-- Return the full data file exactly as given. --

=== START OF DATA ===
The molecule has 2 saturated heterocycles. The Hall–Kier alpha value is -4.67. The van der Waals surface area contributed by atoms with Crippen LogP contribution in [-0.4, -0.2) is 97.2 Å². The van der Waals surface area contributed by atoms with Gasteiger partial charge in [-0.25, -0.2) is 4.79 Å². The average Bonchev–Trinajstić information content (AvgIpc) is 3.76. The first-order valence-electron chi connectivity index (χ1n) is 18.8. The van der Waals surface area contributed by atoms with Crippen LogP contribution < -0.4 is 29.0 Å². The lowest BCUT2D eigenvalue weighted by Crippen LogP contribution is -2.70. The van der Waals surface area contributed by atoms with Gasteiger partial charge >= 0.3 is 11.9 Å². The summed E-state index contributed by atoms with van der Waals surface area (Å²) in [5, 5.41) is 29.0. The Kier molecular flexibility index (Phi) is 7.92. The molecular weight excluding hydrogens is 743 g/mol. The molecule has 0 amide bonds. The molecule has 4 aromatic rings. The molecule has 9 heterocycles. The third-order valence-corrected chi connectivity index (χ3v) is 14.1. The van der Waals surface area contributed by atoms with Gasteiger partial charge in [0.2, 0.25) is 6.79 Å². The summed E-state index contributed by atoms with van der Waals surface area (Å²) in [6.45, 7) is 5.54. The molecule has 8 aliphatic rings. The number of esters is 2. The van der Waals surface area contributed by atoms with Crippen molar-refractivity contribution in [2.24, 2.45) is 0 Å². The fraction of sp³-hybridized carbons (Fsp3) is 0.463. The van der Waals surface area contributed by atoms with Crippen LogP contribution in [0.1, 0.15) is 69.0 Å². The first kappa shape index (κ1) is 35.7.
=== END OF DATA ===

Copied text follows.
The molecule has 2 saturated heterocycles. The Hall–Kier alpha value is -4.67. The van der Waals surface area contributed by atoms with Crippen LogP contribution in [-0.4, -0.2) is 97.2 Å². The van der Waals surface area contributed by atoms with Gasteiger partial charge in [-0.25, -0.2) is 4.79 Å². The average Bonchev–Trinajstić information content (AvgIpc) is 3.76. The first-order valence-electron chi connectivity index (χ1n) is 18.8. The van der Waals surface area contributed by atoms with Crippen LogP contribution < -0.4 is 29.0 Å². The lowest BCUT2D eigenvalue weighted by Crippen LogP contribution is -2.70. The van der Waals surface area contributed by atoms with Gasteiger partial charge >= 0.3 is 11.9 Å². The summed E-state index contributed by atoms with van der Waals surface area (Å²) in [5, 5.41) is 29.0. The Kier molecular flexibility index (Phi) is 7.92. The molecular weight excluding hydrogens is 743 g/mol. The molecule has 0 amide bonds. The molecule has 4 aromatic rings. The molecule has 9 heterocycles. The third-order valence-corrected chi connectivity index (χ3v) is 14.1. The van der Waals surface area contributed by atoms with Gasteiger partial charge in [0.2, 0.25) is 6.79 Å². The summed E-state index contributed by atoms with van der Waals surface area (Å²) in [6.45, 7) is 5.54. The molecule has 8 aliphatic rings. The number of esters is 2. The van der Waals surface area contributed by atoms with Crippen molar-refractivity contribution in [2.24, 2.45) is 0 Å². The fraction of sp³-hybridized carbons (Fsp3) is 0.463. The van der Waals surface area contributed by atoms with Crippen LogP contribution in [0.1, 0.15) is 69.0 Å². The first kappa shape index (κ1) is 35.7.